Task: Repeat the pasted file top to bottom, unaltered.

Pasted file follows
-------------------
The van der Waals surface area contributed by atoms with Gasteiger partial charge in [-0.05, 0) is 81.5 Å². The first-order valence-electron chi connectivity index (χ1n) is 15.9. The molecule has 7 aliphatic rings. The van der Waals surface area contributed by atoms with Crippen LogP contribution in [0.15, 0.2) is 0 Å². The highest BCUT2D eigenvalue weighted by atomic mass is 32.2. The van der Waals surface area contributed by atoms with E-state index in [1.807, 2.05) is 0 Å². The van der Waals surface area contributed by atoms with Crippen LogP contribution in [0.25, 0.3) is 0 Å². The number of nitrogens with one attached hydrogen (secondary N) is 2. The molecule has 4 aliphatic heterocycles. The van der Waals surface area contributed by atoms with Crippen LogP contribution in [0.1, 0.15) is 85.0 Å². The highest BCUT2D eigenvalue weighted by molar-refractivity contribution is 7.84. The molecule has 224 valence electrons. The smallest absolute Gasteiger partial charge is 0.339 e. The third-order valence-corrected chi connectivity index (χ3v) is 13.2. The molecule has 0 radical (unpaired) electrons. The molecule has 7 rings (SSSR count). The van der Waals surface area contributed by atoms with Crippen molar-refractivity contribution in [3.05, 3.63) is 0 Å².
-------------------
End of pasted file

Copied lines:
The van der Waals surface area contributed by atoms with Gasteiger partial charge in [-0.05, 0) is 81.5 Å². The first-order valence-electron chi connectivity index (χ1n) is 15.9. The molecule has 7 aliphatic rings. The van der Waals surface area contributed by atoms with Crippen LogP contribution in [0.15, 0.2) is 0 Å². The highest BCUT2D eigenvalue weighted by atomic mass is 32.2. The van der Waals surface area contributed by atoms with E-state index in [1.807, 2.05) is 0 Å². The van der Waals surface area contributed by atoms with Crippen LogP contribution in [0.25, 0.3) is 0 Å². The number of nitrogens with one attached hydrogen (secondary N) is 2. The molecule has 4 aliphatic heterocycles. The van der Waals surface area contributed by atoms with Crippen LogP contribution in [0.1, 0.15) is 85.0 Å². The highest BCUT2D eigenvalue weighted by molar-refractivity contribution is 7.84. The molecule has 224 valence electrons. The smallest absolute Gasteiger partial charge is 0.339 e. The third-order valence-corrected chi connectivity index (χ3v) is 13.2. The molecule has 0 radical (unpaired) electrons. The molecule has 7 rings (SSSR count). The van der Waals surface area contributed by atoms with Crippen molar-refractivity contribution in [3.05, 3.63) is 0 Å².